Admitting that there were going to be mistakes, she said: ‘This is a learning environment for our inspectors as much as it’s a learning environment for you as a sector, coming into regulation.’

But she nevertheless called on the dental profession to move on from ‘an undoubtedly torturous registration process’ and start talking to the CQC to work out a balance for future regulation.

She asked: ‘Do you want the CQC to be going out and marking providers’ homework, whether or not there are any concerns? Or do we want to move to a model where we are driving out unacceptable poor practice, and that’s where we focus our time and attention? I think that’s a conversation we need to have with you as a dental sector.’

She admitted: ‘I absolutely agree that we need to simplify the system. ‘So how do we be proportionate? How do we simplify, and how do we target? Should we be working with you to identify that, against those 16 essential standards, some are actually more essential than others? I think that’s a good way forward.’

She called for a ‘real partnership’ between the profession and the CQC, adding: ‘If we carry on driving forward, but looking in the rear view mirror, we’ll carry on crashing the car.’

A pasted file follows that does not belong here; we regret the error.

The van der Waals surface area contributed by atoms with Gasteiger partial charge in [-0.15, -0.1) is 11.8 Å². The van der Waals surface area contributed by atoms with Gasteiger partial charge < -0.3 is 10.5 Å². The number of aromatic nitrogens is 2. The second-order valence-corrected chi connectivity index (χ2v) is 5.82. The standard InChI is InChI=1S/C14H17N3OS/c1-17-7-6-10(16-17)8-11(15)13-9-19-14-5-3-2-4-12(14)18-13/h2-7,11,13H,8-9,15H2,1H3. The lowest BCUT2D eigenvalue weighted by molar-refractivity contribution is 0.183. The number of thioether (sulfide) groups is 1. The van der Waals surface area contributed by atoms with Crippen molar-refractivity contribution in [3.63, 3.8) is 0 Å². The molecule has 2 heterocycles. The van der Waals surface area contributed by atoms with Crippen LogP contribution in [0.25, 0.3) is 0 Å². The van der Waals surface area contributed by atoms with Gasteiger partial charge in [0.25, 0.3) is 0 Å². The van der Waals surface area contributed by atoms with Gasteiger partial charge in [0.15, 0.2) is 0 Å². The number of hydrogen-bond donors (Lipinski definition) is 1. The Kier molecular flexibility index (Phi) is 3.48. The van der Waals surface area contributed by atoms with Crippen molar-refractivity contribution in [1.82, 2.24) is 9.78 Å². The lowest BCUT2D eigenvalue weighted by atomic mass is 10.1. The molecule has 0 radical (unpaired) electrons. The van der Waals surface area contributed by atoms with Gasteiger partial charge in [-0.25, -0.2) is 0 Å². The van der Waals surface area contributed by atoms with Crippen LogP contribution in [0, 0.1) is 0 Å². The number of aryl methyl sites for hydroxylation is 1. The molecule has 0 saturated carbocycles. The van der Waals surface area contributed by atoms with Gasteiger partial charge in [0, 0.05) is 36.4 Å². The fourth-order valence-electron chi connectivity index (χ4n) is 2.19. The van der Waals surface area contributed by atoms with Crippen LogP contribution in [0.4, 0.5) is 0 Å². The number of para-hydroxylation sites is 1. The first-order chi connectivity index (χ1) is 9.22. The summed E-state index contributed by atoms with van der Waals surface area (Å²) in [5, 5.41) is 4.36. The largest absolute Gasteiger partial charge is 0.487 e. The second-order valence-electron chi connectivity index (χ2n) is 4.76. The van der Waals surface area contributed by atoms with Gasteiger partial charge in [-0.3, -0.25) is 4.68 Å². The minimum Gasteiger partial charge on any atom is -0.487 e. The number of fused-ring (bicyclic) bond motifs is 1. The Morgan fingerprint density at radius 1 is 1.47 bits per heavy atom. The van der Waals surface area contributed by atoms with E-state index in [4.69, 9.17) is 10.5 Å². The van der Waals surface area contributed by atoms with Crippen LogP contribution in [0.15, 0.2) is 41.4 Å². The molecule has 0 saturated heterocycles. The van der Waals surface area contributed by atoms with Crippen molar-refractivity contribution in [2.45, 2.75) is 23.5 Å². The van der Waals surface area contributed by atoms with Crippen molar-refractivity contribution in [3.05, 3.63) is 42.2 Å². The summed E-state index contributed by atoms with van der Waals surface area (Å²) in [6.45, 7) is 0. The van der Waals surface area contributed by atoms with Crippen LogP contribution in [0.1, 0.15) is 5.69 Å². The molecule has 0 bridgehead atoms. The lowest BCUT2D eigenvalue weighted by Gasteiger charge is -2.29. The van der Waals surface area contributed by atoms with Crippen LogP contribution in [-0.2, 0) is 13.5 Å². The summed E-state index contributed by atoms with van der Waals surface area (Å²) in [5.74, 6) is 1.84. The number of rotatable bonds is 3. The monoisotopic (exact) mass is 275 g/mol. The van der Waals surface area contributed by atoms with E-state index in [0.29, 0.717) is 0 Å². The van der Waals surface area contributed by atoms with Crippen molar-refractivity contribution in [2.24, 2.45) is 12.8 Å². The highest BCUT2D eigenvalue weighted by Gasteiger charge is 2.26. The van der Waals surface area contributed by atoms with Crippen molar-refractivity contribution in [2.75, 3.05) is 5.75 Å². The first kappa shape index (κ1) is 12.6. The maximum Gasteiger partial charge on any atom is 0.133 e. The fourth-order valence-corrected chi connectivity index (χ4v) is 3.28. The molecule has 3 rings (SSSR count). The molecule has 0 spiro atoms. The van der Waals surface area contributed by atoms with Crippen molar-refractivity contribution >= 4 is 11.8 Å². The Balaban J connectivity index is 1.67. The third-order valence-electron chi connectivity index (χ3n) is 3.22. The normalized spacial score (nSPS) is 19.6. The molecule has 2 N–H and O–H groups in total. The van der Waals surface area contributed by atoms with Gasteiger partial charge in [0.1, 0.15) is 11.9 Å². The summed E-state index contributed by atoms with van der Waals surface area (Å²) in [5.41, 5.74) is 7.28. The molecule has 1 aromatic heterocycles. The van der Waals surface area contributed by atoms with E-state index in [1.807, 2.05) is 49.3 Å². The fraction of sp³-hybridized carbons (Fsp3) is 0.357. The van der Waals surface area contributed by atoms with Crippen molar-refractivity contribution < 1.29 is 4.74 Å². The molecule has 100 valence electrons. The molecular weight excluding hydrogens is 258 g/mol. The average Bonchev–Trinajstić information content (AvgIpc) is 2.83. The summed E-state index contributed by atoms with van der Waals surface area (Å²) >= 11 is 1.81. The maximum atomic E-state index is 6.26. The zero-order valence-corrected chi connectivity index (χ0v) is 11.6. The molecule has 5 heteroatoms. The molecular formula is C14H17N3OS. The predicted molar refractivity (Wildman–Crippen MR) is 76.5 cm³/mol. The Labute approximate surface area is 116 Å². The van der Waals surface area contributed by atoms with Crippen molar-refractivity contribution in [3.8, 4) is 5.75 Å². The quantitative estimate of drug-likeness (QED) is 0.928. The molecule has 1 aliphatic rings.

Under-fire CQC answers criticism

The Care Quality Commission (CQC) came in for a mauling from speakers at last month’s Westminster Health Forum.

But spokespeople from the regulator responded by calling for the dental profession to start talking about how it wants to be regulated.

The London event saw opinion leaders come together to discuss the changes in NHS dentistry and the future of the profession’s regulation. While the tone varied from wry commentary on the number of parties interested in monitoring dentistry to outright criticism, the message was clear.

‘Dentists in practice today have every reason to think that they are more observed, more under the microscope than the Big Brother house inmates are,’ said Chris Morris, a partner at Hempsons solicitors.

Dr Henrik Overgaard-Neilsen, a London dentist and chair of the federation of London LDCs, was less charitable, labelling some of the expectations on dentists as ‘ludicrous’ and the ‘real culprits’ wasting dentists time and making their working lives ‘unbearable’.

He said: ‘The problem with both the CQC and Information Governance Toolkit is that both sets of regulation and guidance are written for large organisations. While 114 detailed conditions for control of information might be appropriate for large hospital trusts, they are ludicrous for a single-handed dental practitioner.